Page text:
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Semetko valkenburg framing european politics betting

semetko valkenburg framing european politics betting

For example, Semetko and Valkenburg () compiled a well- known typ- ology of news frames. They distinguish between the frames human interest, conflict. another area in which Poland, along with other eU member states from Central europe, found itself at odds with european law was its policy. Union (EU), given the possible political and economic consequences of any Semetko and Valkenburg () proposed a typology of five frames ⎯namely. FOREX BROKERI U SRBIJI SE

The only remaining attack he had to endure, was published in quite a different genre. In a thirty- page article in the monthly Le Flambeau January 31, , Pierre Nothomb, the ideological leader of Belgian annexationism, attributed the failure of Belgian diplomacy during the war and at the peace conference entirely to Beyens.

Cosmopolitan by birth and career, he would have been a leader among us, had he not been a stranger. What gives him the right to question my patriotism? To be of foreign origin, - which I am not, - does that make some of our politicians suspect of not passionately loving their country? Le Flambeau, April 30, Harbouring a different conception of patriotism, diplomats like Beyens did not accept the antithesis between cosmopolitanism and national belonging, convinced that their transna- tional networks allowed them to serve King and Country more effectively.

They refrained from engaging directly with the mass media, probably out of fear that their message would be distorted, or that it would result in an endless polemic. Personal letters of diplomats contain numerous references to the fear of Foreign Ministers and government leaders to provoke the ire of the mass press.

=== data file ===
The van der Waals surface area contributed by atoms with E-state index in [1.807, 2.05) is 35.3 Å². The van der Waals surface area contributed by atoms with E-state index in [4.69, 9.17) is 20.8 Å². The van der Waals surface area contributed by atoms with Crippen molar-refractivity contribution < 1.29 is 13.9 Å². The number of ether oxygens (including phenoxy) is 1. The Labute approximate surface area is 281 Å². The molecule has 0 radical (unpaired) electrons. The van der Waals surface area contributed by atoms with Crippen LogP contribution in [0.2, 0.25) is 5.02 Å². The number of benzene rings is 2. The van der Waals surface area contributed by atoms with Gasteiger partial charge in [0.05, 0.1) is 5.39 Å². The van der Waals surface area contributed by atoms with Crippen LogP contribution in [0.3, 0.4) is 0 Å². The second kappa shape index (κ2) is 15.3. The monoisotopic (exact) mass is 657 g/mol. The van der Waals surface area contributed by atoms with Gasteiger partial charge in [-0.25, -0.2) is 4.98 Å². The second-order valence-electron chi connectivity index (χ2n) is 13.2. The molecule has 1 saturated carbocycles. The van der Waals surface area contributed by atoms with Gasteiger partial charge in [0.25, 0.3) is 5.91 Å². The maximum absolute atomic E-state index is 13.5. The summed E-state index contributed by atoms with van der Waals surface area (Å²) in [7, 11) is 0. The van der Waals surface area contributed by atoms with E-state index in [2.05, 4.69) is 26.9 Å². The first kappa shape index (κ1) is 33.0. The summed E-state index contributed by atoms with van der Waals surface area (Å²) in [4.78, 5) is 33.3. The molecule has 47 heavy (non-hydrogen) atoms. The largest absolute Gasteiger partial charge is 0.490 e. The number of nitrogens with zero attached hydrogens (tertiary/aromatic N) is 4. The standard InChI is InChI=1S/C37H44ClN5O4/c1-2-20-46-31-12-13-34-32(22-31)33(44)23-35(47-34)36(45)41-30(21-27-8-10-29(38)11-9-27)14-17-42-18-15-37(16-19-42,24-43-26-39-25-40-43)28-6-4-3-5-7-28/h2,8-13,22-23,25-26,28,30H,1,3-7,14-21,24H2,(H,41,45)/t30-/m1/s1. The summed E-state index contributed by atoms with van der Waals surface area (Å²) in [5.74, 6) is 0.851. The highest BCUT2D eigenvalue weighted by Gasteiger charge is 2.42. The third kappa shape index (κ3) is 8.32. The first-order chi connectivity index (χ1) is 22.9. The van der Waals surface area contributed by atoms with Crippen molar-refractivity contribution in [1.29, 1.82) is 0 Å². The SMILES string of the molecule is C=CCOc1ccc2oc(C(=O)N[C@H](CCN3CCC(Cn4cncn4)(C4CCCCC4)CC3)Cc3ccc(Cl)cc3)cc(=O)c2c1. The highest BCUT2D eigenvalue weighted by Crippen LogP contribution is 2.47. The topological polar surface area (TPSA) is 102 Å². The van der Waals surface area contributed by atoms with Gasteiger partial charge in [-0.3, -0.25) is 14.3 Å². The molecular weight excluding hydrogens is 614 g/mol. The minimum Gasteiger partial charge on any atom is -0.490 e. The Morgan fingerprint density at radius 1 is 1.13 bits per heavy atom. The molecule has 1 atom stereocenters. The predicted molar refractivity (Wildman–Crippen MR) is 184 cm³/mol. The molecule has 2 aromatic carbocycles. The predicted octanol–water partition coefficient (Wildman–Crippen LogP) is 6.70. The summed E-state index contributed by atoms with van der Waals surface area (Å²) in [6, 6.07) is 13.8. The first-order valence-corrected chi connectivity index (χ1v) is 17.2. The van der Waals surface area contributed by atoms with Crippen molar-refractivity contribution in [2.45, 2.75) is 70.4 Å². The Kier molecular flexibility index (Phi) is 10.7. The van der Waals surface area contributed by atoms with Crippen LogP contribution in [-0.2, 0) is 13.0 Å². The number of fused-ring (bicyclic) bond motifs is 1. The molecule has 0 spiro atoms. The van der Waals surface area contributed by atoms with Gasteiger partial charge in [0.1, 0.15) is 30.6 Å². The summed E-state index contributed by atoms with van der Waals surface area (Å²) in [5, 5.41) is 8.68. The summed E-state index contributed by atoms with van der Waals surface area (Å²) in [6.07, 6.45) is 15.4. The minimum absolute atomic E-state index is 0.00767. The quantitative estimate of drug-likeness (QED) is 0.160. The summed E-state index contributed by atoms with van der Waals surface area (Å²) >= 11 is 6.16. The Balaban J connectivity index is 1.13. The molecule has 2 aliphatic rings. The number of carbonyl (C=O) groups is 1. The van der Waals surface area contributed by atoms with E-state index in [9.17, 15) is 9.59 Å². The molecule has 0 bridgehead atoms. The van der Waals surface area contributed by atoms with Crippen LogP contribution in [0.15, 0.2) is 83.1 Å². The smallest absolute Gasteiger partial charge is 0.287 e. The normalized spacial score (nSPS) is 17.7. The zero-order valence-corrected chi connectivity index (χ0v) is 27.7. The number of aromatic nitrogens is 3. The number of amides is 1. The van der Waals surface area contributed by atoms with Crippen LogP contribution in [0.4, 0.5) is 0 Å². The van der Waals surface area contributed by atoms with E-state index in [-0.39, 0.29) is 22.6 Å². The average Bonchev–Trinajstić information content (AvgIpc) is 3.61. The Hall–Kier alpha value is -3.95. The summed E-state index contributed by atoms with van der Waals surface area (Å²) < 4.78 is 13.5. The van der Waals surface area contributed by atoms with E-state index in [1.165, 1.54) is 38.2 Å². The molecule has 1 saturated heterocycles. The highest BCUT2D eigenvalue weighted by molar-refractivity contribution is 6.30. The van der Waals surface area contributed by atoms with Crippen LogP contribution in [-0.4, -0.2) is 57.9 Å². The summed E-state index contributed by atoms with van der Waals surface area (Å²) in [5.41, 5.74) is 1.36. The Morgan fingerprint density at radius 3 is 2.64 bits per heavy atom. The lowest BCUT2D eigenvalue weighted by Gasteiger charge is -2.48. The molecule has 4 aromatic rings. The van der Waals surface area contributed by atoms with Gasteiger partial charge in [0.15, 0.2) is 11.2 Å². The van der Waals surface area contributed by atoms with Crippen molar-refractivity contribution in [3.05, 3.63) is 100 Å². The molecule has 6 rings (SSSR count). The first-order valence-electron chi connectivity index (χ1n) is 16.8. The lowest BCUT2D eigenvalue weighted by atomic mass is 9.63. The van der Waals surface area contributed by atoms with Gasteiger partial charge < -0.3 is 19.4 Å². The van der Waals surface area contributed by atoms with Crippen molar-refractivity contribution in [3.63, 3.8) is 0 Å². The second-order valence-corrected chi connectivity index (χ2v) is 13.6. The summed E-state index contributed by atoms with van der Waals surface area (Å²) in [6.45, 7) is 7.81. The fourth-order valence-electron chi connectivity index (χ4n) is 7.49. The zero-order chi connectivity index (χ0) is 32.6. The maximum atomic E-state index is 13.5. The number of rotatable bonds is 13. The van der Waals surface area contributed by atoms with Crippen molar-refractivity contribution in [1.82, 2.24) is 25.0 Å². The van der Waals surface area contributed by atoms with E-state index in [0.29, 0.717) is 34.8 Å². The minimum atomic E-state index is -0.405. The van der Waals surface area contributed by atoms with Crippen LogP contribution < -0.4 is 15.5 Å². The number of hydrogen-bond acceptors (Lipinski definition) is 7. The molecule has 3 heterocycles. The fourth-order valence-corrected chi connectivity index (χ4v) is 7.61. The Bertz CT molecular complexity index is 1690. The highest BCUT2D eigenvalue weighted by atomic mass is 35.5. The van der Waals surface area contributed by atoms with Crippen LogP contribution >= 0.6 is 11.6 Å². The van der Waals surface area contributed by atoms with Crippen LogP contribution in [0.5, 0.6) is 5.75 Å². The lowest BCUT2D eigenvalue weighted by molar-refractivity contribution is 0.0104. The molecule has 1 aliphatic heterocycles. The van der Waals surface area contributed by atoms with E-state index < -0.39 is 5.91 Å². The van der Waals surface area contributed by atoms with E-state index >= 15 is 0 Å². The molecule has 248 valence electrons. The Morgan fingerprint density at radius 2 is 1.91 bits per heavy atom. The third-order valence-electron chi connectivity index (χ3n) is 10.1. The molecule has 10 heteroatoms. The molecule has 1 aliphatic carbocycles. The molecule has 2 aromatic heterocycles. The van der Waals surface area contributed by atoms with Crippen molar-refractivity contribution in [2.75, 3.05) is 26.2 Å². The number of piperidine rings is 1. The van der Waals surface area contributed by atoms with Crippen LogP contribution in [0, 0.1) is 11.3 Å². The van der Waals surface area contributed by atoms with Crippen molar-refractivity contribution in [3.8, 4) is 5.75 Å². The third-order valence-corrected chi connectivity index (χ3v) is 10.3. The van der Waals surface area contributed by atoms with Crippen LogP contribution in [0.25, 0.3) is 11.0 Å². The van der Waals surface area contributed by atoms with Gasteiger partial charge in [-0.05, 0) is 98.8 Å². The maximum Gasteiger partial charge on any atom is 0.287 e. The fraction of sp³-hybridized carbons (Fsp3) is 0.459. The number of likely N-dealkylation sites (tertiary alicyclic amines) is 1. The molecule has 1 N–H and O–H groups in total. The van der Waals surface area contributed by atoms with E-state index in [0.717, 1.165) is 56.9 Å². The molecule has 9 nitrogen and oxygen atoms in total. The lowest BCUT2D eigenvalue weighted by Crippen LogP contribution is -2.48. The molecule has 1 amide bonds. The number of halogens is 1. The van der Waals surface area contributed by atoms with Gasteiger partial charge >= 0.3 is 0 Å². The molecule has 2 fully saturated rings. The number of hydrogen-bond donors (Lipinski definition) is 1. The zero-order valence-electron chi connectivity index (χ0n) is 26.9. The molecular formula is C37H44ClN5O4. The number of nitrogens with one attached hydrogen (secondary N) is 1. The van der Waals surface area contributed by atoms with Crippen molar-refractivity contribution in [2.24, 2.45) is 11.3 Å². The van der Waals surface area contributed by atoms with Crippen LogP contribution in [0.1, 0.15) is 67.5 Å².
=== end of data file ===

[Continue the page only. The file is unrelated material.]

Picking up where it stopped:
By the mids, they had gained public prestige and received almost exclusively positive media coverage. Readers now regularly encountered photographs of Belgian diplomats, often in full regalia and in the company of European leaders, covering part of the front page of their newspaper. Their uniforms and medals conferred them an aura of expertise, prestige and authority which must have greatly appealed to readers in the s. Le Soir, June 18, December 13 and 25, ; and May 18, Thus a close association between these men and the Belgian nation was created.

The appreciative articles about Belgian diplomats in the s lead us back to Davignon, who wondered why they received so much media attention. But their skill makes them appear as creators and magicians … They do not rely on overbidding, nor on intrigues, but on facts, on human experience, on reality.

And so, compared to ideo- logues and politicians, a prestige has descended upon them. Diplomats were executors par excellence. Part of public opinion might have been guided in this direction by the mass media, many of which lusted after scandals, especially when these involved politicians. By the s the most successful amongst them, the aforementioned ambassadors Count de Kerchove de Denterghem and Baron de Cartier de Marchienne, invested considerably in their relations with the mass press.

Especially after the First World War, journalists of the mass media circulated and rearticulated information about them in ways very different from the behind closed doors policy that diplomats were used to. This compelled them to manage and negotiate their mediatized personae. This does not mean that in the interwar years, many dip- lomats went along with mass media logics.

Diplomats were members of a transnational, aristocratic community, and thus, journalists argued, they were incapable of rightly serving the nation. Politicians were democratically elected, and thus better up to the task. Yet in the later interwar years the tides seem to have turned, as popular dailies expressed their disapproval of parliamentary politics, and politicians became the ones who did not serve the nation rightly.

They were now represented at the same time as part of the nation, and as in some way standing above the nation—as a kind of mys- terious, magical mediators. Their reticent attitude and the mystery that, as a conse- quence, surrounded them, had become a positive quality.